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35

Yes, WiFi and Bluetooth can disturb each other. But both are equipped to handle that. A standard that is not capable to handle disturbance and/or interference will simply be unusable under many circumstances. The 2.5 GHz ISM band is also used by Microwave ovens and other wireless standards like Zigbee. Wifi transceivers are able to detect when certain ...


16

Wifi uses a listen before transmit system. If the channel is busy, it holds off transmitting. Eventually it gets through. Each channel is fixed. If it tries to use a channel that is busy, from bluetooth, then it will wait. This may reduce the data speed for wifi if it has to wait too much. Bluetooth for over a decade now uses adaptive frequency hopping (...


11

The question is not exactly about the wifi, but on how does this operate in full duplex It doesn't; read the more detailed specification on the page you linked: - Operation Mode: Bi-directional, half-duplex, Auto-Switching via carrier sensing. The full detailed spec is here: - Operation Range: 2400-2500 MHz.Operation Mode: Bi-directional, half-...


9

What will be the simplest circuit that outputs 1 when it receives a predefined or pre-programmed WiFi packet? Something that "speaks" Wifi enough to detect packets on the air, synchronize to them, extract the bits from them, apply forward error correction (the likelihood of you ever receiving a full WiFi data frame without a single bit error goes strongly ...


9

Your calculations check out for the given values, but keep in mind that the dielectric constant of FR-4 is not tightly controlled, and may vary between 4.35 and 4.7 between manufacturers [1]. Since your trace length is very short, this variation will not have a big effect (you can try the values in the calculator). For more demanding applications, special ...


6

for this short of a distance (under 1/8th of a wavelength) impedance requirements get a lot looser, so on that premise its more than suitable, and lines up with my own calculator. As to the layout, I cannot particularly fault it, you're keeping good separation between it and other nearby signals, you have vias right next to the signal ground so the return ...


5

A lot of people worry about health effects of electromagnetic radiation, and you'll find a lot of scaremongering misinformation on the web, but it is generally agreed by doctors and scientists that the electromagnetic radiation from WiFi equipment is extremely unlikely to cause any remotely significant risk of cancers. The World Health Organization says: ...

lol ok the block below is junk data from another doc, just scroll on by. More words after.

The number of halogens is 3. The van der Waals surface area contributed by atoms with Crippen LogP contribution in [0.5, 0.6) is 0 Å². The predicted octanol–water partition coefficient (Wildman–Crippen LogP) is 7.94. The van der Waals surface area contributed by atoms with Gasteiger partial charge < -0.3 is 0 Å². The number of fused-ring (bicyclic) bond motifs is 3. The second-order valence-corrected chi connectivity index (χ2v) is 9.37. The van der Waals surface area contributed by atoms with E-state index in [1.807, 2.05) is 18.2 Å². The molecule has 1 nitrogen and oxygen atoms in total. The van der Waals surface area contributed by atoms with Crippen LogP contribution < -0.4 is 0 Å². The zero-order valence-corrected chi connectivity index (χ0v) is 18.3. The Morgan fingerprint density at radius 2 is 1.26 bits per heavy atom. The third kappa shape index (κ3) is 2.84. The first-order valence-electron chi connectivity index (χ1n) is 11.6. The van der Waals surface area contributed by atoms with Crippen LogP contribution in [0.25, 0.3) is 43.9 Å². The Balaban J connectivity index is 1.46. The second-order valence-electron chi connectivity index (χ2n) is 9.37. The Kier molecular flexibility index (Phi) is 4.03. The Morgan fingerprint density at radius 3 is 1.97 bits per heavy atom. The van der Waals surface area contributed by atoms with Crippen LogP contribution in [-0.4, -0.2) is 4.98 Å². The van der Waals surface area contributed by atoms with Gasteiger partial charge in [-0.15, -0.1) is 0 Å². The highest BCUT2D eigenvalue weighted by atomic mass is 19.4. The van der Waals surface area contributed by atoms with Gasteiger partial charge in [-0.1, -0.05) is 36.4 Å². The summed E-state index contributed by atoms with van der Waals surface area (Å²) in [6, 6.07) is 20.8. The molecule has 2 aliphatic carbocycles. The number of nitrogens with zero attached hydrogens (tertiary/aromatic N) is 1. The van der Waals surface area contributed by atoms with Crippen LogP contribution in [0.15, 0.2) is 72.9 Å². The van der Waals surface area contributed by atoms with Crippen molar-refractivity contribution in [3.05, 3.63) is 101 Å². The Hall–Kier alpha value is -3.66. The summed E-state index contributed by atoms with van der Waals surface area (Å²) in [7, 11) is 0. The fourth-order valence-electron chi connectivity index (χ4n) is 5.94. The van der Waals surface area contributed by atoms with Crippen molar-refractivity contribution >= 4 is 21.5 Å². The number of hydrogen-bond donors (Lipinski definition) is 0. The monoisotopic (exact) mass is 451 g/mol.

5

Is it a misconception that higher frequency channels support a higher bit rate or is it true for some reason? It is not the (carrier) frequency itself that determines the supported bit rates but the available Bandwidth of the channel Suppose I have 10 MHz of bandwith available at 100 MHz, for example 100 MHz to 110 MHz or I have 10 MHz of bandwith ...


4

tl; dr: ZigBee isn’t a subset of WiFi (802.11). It is a different protocol family, just as Bluetooth is another different protocol family. ZigBee, BT and WiFi are not directly compatible with each other, but will co-exist in the same band. What Is ZigBee, And How Is It Different From 802.11, Really? ZigBee (802.15.4) is a family of protocols used for low- ...


4

To what others have said, I'll add, You probably don't want to let the ground fill in between the pads of your DC-blocking capacitor. This will probably lead to excess capacitance to ground, and degrade the return loss of your RF input. You may want to move the RF connector a bit further away, so that the blocking capacitor doesn't have to be directly ...


3

Sure, just attenuate it (50-60dB). You don't want to saturate the receiver. As for collisions, they happen on air too (at different power levels). If you have a MIMO NIC with multiple SMAs, you can even play with the phase a bit.


3

They are completely different set of modulation and MAC layer protocols. From an RF point of view, WIFI has 20, 40, 80 and 160MHz channels (depending on the specific band and flavour), with DSSS or OFDM (depending on the flavour). ZigBee uses 5MHz channels.


3

Decibel, or dB, is a measure for a relation of two parameters. \$ Decibel = 10 \cdot log\frac{P}{P_0}\$, with \$P_0\$ beeing the parameter you compare your signal with. For calculating the gain of an antenna, you compare the recievable power at some point with the recievable power at that same point when a simple dipole antenna is used. When the power in ...


2

This should be enough for the purpose, the power reduction will only reduce the distance but depends on how complex you want your circuit to be. To compensate this you would need amplifiers both for transmitter (PA) and receiver (LNA) chains.


2

Bottom line is that it probably won't work very well if you need very high gain. First things first. Satellite dishes usually have a receiver in them. You can't use the receiver. It is tuned for a different band. In theory, you could replace the receiver with a wifi transceiver, and then, if you aim the dish correctly, it could work. But there is another ...


2